Ofsted and the Care Quality Commission have reviewed the Special Educational Need and Disability (SEND) services run by Kent County Council and say the authority has ‘not made sufficient progress in addressing any of the significant weaknesses’ in the service which were first identified by a full inspection in 2019.

The Ofsted report points out some failings that suggest Kent’s selective school system is partly to blame for the issues. ‘There is a widely held view among parents and some schools that certain secondary schools, in particular, are not inclusive.’ It also highlights, ‘The lack of willingness of some schools to accommodate children with SEND.’

Grammar schools, by their very nature, cannot be inclusive schools, with the vast majority of SEND pupils not sitting or passing Kent’s 11-plus. Kent’s selective secondary system offers 32 grammar schools and 69 non-selective schools. In an average Kent grammar school just 3.9% of pupils have SEND support, while in a Kent non-selective school the figure is 12.1%. Kent grammar schools typically educate 0.4% of pupils with education, health and care plans while local non-selective schools educate 2.6% of these vulnerable pupils.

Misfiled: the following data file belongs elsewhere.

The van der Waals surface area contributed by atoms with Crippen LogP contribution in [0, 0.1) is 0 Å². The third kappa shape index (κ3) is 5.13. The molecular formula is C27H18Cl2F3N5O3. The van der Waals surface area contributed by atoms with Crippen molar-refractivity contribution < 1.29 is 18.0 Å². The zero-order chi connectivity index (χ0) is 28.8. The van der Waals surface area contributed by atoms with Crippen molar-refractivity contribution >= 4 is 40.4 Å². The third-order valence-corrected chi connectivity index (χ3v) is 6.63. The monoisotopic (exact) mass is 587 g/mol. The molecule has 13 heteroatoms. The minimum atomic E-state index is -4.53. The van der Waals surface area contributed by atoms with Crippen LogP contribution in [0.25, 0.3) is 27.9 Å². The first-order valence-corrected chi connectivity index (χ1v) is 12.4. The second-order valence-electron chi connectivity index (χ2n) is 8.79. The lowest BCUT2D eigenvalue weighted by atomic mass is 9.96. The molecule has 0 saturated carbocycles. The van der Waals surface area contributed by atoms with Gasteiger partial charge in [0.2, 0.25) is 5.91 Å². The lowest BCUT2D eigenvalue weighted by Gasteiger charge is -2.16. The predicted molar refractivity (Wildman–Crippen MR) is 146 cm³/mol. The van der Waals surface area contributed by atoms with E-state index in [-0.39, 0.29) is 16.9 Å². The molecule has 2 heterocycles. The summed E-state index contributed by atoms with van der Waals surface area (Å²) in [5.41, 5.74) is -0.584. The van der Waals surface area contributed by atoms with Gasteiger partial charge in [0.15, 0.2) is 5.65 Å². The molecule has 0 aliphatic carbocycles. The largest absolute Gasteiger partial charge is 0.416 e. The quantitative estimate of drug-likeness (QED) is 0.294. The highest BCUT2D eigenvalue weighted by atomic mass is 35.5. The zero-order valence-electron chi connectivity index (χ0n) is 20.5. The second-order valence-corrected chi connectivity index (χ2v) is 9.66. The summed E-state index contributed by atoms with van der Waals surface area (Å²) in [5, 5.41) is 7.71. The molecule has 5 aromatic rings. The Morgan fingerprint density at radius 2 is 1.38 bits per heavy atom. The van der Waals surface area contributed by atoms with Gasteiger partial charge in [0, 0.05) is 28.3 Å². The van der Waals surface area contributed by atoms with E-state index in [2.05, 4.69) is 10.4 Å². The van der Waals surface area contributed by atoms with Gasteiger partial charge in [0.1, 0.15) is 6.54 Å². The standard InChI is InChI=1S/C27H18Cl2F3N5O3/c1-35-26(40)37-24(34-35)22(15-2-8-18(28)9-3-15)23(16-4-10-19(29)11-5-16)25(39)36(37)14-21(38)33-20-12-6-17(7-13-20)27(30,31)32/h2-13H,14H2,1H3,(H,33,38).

Although one Kent grammar school has specialist provision for autism and admits a relatively high proportion of neurodiverse pupils, two Kent grammar schools admit less than 1% of SEND pupils. Many Kent non-selective schools have very high proportions of SEND pupils, indeed five secondary schools educate a quarter or more pupils who need SEND support.

Comprehensive Future Chair, Dr Nuala Burgess, said, “What this  Ofsted report proves is that Kent’s selective system actually works against the best interests of SEND pupils with vulnerable pupils effectively excluded from grammar schools. Selection also means that Kent’s non-selective schools are educating a disproportionately high number of SEND pupils with all the additional costs and teacher time that pupils with additional needs require. I find it hard to believe that Kent County Council can justify this unfairness at a time when all schools are so desperately short of funding.”

“It is a fact that in areas which use the 11-plus to decide which type of secondary school children attend, a disproportionately high number of SEND pupils, children in care and disadvantaged pupils attend non-selective schools while advantaged, middle-class pupils  attend grammar schools. There is something highly questionable about an education system which allows any school to reject whole groups of learners and they do so using a test for which there is no accountability and little transparency.

“It is positively Dickensian to support an education system which means that the poor and disadvantaged are taught separately from pupils who come from more comfortably off families. We do not believe that such a socially and educationally regressive approach to educating children is welcomed by the majority of parents.”